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Biden's October Deadline

President Joe Biden has a decision to make by October 26 of 2021. Will the remaining blackouts in thousands of JFK records be finally lifted, or will the can be kicked down the road yet again?

According to the National Archives, 15,834 documents in the JFK Collection still feature redactions. About 70% of these are CIA records; the rest come from a variety of agencies and organizations: FBI, Department of Justice, Church Committee, Rockefeller Commission, military agencies, and more. In addition, some records remain withheld in full (many of these are tax records properly withheld, but there are others).

In 2017 and 2018, many documents were released for the first time or had some or all redactions lifted. This came about due to a "sunset clause" in the 1992 John F. Kennedy Assassination Records Connection Act". October 26, 2017 was exactly 25 years after the passage of the Act, which mandated that by after 25 years all records would be released in full, absent presidential decisions that "continued postponement is made necessary by an identifiable harm to the military defense, intelligence operations, law enforcement, or foreign relations" and "the identifiable harm is of such gravity that it outweighs the public interest in disclosure" (see JFK Records Act).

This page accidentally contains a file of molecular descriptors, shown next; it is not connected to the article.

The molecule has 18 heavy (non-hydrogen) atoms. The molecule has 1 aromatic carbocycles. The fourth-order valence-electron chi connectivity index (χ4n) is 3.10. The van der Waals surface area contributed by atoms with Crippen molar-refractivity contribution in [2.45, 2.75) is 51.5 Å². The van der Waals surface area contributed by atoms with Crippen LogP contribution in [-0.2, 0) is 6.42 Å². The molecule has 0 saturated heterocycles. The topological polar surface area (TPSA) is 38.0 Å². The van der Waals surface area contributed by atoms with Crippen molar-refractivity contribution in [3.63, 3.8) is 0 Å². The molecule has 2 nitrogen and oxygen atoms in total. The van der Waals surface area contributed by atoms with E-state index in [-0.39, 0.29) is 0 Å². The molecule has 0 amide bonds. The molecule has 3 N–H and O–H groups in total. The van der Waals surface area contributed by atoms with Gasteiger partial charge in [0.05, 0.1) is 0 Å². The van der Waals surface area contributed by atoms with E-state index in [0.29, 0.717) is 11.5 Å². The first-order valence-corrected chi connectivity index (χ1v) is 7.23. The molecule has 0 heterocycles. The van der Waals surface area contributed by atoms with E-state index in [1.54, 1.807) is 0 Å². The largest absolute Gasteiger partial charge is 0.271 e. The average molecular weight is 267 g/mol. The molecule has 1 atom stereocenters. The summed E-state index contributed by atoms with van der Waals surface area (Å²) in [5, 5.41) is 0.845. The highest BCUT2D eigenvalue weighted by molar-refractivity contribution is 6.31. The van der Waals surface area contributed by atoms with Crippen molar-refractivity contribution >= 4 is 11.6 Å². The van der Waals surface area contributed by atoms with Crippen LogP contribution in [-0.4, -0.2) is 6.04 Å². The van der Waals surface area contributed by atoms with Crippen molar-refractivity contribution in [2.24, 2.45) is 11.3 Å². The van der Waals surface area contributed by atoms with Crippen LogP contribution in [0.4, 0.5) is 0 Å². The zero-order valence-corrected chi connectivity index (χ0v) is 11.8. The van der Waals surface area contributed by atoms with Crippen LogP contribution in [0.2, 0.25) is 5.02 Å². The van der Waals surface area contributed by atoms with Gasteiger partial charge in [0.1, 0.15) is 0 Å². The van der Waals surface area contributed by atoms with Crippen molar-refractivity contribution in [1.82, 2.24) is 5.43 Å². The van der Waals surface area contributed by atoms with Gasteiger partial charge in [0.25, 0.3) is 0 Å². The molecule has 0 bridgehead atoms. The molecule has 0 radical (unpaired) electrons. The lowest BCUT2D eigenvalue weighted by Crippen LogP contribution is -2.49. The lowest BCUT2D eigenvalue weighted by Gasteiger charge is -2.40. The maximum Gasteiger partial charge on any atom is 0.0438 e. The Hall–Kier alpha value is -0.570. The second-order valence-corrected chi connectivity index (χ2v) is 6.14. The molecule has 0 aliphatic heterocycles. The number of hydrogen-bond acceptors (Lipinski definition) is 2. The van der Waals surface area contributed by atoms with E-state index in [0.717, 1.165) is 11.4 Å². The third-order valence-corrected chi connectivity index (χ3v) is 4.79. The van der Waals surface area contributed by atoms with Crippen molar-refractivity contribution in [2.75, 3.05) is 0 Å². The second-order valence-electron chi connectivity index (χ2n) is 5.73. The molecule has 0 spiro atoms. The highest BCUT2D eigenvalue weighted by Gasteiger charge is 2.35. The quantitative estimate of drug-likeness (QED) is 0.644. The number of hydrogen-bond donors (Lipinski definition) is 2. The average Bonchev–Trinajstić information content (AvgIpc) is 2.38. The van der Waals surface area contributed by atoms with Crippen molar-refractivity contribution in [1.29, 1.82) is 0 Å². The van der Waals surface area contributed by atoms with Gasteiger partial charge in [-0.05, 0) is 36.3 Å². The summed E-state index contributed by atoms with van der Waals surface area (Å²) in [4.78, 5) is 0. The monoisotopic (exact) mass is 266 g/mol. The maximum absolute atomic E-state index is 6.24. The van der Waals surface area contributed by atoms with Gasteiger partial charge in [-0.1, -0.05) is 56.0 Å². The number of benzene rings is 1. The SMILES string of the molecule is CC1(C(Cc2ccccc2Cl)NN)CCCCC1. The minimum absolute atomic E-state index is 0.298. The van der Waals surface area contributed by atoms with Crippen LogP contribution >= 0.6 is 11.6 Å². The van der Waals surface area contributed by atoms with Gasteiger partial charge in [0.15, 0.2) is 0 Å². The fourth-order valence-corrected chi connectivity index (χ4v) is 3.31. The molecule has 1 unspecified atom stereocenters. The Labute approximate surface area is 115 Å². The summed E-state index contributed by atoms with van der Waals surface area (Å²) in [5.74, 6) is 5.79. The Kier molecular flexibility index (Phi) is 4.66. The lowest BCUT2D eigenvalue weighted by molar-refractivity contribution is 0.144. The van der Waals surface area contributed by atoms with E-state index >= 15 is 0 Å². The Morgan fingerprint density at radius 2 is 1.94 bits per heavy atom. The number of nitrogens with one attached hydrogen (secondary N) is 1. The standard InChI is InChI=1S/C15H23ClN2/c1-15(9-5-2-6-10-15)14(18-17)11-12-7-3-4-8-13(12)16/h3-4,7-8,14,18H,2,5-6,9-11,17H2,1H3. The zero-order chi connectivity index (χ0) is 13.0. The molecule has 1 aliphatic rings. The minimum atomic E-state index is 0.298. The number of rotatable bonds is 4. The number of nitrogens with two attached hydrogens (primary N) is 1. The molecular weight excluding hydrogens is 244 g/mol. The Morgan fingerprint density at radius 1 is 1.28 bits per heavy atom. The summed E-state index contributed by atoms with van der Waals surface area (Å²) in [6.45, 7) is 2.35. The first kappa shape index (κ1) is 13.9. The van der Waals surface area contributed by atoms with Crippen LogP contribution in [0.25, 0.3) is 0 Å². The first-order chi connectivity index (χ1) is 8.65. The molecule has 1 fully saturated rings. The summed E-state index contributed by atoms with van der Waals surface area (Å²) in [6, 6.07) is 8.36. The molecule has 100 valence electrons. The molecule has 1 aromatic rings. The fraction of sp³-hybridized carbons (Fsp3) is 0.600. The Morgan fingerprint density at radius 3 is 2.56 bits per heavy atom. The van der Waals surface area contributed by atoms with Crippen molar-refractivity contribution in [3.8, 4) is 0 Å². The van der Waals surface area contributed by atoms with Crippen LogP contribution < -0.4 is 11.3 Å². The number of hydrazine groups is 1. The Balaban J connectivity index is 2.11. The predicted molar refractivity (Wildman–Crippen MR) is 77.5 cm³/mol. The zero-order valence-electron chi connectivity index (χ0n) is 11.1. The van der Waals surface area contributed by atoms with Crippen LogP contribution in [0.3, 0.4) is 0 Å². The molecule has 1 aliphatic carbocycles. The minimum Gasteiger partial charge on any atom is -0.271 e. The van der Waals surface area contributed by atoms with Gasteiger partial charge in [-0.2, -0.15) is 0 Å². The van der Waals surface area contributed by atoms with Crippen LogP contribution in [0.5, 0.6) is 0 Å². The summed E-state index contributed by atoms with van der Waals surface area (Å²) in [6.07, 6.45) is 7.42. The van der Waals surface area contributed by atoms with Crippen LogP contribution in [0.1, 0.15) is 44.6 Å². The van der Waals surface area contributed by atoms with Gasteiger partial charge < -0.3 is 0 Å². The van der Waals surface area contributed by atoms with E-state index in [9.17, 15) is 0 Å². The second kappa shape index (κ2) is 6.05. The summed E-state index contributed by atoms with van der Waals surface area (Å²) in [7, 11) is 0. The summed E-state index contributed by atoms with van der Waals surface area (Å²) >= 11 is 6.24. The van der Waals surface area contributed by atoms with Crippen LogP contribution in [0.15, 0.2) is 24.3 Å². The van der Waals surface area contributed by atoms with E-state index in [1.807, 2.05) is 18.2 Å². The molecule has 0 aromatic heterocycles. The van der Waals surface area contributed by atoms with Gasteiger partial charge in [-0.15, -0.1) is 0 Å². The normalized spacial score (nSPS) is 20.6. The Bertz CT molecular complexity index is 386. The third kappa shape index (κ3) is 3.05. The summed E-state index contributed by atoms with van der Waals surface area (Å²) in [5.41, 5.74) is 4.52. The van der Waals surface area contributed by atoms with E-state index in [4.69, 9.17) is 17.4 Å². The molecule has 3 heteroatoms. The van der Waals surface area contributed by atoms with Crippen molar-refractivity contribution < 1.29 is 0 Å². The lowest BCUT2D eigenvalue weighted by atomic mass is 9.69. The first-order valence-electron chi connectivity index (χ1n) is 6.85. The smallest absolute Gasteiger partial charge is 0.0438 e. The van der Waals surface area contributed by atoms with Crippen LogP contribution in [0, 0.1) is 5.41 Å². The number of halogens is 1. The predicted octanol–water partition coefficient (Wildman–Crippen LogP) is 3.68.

After a six-month review post-October 2017, President Trump issued a memorandum on April 26, 2018, postponing for three additional years the review and possible release of the remaining records. That new deadline is approaching. Chief Archivist of the U.S. David Ferriero is due to make a recommendation to President Biden on September 26, one month before Biden's deadline.

In August of this year, many notable researchers and authors signed a letter to President Biden urging a full release of the records in accordance with the JFK Records Act's language and intent. The Mary Ferrell Foundation fully supports this letter.

An organization known as the Public Interest Declassification Board is also advising President Biden, and has already called on the National Archives to "exercise its authority in the Act to challenge all requests that do not strictly meet the Congress’ intent to release as much information as possible and only postpone the most sensitive records that meet the standards in section 5(g)(2) of the Act." The PIDB apparently will be making its own recommendation directly to the president; the Mary Ferrell Foundation has provided the PIDB with 6 recommendations along with extensive background information. These recommendations are:

1. Apply JFK Records Act standards to the removal of remaining redactions

2. Complete the JFK Collection metadata database

3. Release a list of the 520 Section 10/11 withheld records

4. Locate and verify missing withheld-in-full records

5. Encourage release of special Kennedy interviews and letters

6. Endeavor to get the full JFK Collection online in a timely way

Those with an interest in this matter are encouraged to contact the PIDB, the National Archives, or the White House.

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